He was not alone. Havens smiles when thinking back to the days when Greenwich Village blossomed as the epicenter for everything the 1960s would come to know, when every cafe featured a performer who gained fame later in their career.
'The most incredibly magic, magic time'
Naturally, Havens has a million stories to tell, like the one about the first time he saw Hendrix, playing guitar with his teeth, in a Manhattan nightclub. Hendrix was with a band he found through the musicians' union.
"I told him, 'You don't need to get gigs from the union. You can make your own band,'" Havens recalls. "That's how he did it. He went down to the coffeehouse I told him to go to. A month later, I'm around the corner at another cafe. Friend of mine comes up and says, 'You gotta hear this band! This guy was great!' And I went around the corner and went, 'It's him! It's that guy!' He was so magical."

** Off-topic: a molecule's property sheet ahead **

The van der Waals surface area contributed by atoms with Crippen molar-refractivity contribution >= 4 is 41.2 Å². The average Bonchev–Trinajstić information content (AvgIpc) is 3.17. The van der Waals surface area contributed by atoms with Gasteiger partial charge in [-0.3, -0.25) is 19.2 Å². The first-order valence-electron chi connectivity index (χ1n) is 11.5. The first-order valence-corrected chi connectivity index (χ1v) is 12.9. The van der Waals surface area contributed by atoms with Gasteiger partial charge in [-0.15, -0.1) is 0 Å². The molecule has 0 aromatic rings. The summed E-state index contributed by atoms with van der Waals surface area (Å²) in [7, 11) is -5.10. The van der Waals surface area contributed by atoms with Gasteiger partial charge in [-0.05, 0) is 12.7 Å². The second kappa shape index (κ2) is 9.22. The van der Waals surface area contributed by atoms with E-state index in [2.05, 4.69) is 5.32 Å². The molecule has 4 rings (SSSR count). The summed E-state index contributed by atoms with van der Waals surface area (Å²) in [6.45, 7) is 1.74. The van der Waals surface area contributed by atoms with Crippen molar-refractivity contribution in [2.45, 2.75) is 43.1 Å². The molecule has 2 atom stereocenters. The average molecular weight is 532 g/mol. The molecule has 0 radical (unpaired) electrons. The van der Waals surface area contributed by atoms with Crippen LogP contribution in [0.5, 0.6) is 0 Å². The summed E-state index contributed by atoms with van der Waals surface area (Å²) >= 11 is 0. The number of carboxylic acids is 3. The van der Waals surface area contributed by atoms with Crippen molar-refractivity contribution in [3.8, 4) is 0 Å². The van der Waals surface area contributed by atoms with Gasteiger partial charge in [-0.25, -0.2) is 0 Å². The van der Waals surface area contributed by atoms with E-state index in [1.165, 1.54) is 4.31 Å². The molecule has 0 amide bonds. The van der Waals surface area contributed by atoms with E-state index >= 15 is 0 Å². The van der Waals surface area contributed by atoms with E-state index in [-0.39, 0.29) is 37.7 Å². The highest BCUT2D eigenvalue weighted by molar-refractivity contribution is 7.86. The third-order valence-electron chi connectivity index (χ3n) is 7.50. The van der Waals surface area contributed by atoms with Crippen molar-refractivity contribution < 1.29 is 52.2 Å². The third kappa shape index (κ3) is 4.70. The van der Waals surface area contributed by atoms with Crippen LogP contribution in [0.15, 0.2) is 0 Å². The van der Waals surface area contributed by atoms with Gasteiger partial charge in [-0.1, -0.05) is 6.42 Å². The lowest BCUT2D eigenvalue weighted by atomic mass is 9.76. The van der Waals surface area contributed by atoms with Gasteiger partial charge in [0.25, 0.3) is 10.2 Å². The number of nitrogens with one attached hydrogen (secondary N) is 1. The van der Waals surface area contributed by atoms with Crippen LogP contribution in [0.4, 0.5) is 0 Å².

When Havens talks about those days, he mixes nostalgia with fate.
"We were all, in a sense, the same," he says. "We were all people who came there to play what we wanted to play. We just happened to be in all the same coffeehouses. We played three coffeehouses a night, 14 sets a night, 20-minute sets, pass the basket, stay alive. I was there seven and a half years, every day. It was the most incredibly magic, magic time."
But Havens' book doesn't stop there. As the '60s gave way to the '70s and '80s, the folk singer branched out to theater, television, movies, commercials and painting. He became a well-known figure in the New York bohemian scene.
He also dedicated himself to several causes, including the North Wind Undersea Institute, which -- among other things -- trained harbor seals to perform underwater rescue missions.
"They Can't Hide Us Anymore" also includes the chapters "The Aliens Among Us" (aliens being our children), and "The Truth About Drugs" (Richie does some confessing).
'It's just beginning again'
Today, Havens continues to play concerts, making records when the muse comes calling. (He has a new, mostly original album that he expects to release in August.)